Lastly, to round out my time in Nkhata Bay, I visited a local school with a Finnish woman who had been volunteering there teaching English. My plan was to look around and observe for an hour and then get back to the lake, but to my surprise the teacher of the 6th grade class handed me some chalk and asked if I would teach English for a couple of hours. “What?” The cement block room with window openings, but no glass or screens was hot and packed with over 70-students. The teacher was gone in a flash to grade report cards or something as it was the last week of school. I was lost. I noticed that all the kids had a returned test in front of them so I looked through the questions. Excellent, they had been studying some basic human anatomy. That got me started. Then we moved on to world geography: the continents and oceans. The kids were polite, but unresponsive and quiet. I introduced the spelling game Hangman (but modified it so nobody was actually killed, and simply called it “Spelling Man”). Finally, I divided the class into two teams of their choice; it was to be England United vs. Arsenal. I used the anatomy and geography terms that we just went over for Spelling Man. The kids proved to be competitive and came alive and we all howled with laughter. Outside, other students peered into our windows with envy. When the teacher asked if I could come back the next day I said, “Absolutely!” I had a blast with the kids, though they probably didn’t learn a damn thing.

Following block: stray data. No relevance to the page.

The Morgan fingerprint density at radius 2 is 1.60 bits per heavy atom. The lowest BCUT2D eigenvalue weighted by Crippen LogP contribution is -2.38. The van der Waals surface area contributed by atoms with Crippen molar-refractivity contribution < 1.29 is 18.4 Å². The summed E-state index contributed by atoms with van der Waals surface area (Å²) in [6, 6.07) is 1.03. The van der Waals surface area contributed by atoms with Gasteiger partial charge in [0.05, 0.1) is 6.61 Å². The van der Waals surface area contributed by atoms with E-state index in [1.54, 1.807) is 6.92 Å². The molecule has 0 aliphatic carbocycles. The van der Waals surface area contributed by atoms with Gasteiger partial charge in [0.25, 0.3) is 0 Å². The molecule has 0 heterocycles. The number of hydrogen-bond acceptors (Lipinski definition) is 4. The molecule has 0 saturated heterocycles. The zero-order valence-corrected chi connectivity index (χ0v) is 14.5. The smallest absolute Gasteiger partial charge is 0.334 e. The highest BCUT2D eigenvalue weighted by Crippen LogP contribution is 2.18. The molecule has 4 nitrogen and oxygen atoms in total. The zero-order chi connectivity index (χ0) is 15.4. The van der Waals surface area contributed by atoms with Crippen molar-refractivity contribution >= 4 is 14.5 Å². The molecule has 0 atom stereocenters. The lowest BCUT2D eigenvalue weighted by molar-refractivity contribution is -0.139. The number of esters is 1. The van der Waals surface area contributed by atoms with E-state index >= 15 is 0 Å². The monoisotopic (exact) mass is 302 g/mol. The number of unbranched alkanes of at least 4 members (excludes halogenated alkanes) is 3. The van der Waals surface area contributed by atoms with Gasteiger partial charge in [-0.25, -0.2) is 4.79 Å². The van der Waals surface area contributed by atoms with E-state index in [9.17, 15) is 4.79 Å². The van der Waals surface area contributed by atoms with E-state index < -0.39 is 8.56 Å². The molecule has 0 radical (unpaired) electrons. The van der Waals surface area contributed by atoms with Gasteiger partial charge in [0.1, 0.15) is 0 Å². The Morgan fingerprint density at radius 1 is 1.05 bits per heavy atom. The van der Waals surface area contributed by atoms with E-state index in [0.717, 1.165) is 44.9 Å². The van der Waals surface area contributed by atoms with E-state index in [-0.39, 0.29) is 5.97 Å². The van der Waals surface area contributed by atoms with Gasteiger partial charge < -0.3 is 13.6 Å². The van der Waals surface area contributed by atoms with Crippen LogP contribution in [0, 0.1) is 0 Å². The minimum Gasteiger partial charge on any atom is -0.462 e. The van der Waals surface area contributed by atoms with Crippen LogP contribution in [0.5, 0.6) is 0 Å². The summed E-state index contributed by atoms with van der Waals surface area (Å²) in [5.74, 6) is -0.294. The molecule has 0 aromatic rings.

When it was time to leave I rode off with Peter, from Denmark, who was also traveling on a motorcycle. He had been traveling two-up with his wife Christine, but she had become ill and had to be flown home. Peter needed to get to Dar Es Salaam, Tanzania where he would sell his Honda Africa Twin before flying home. After Myoka Village we spent one night at Kande Beach and then another high above the lake at the old Scottish Christian mission of Livingstonia. The black market gasoline was expensive but always easy to find. I ended up exiting Malawi with Peter and we spent a couple nights in Tukuyu, Tanzania before heading our separate ways.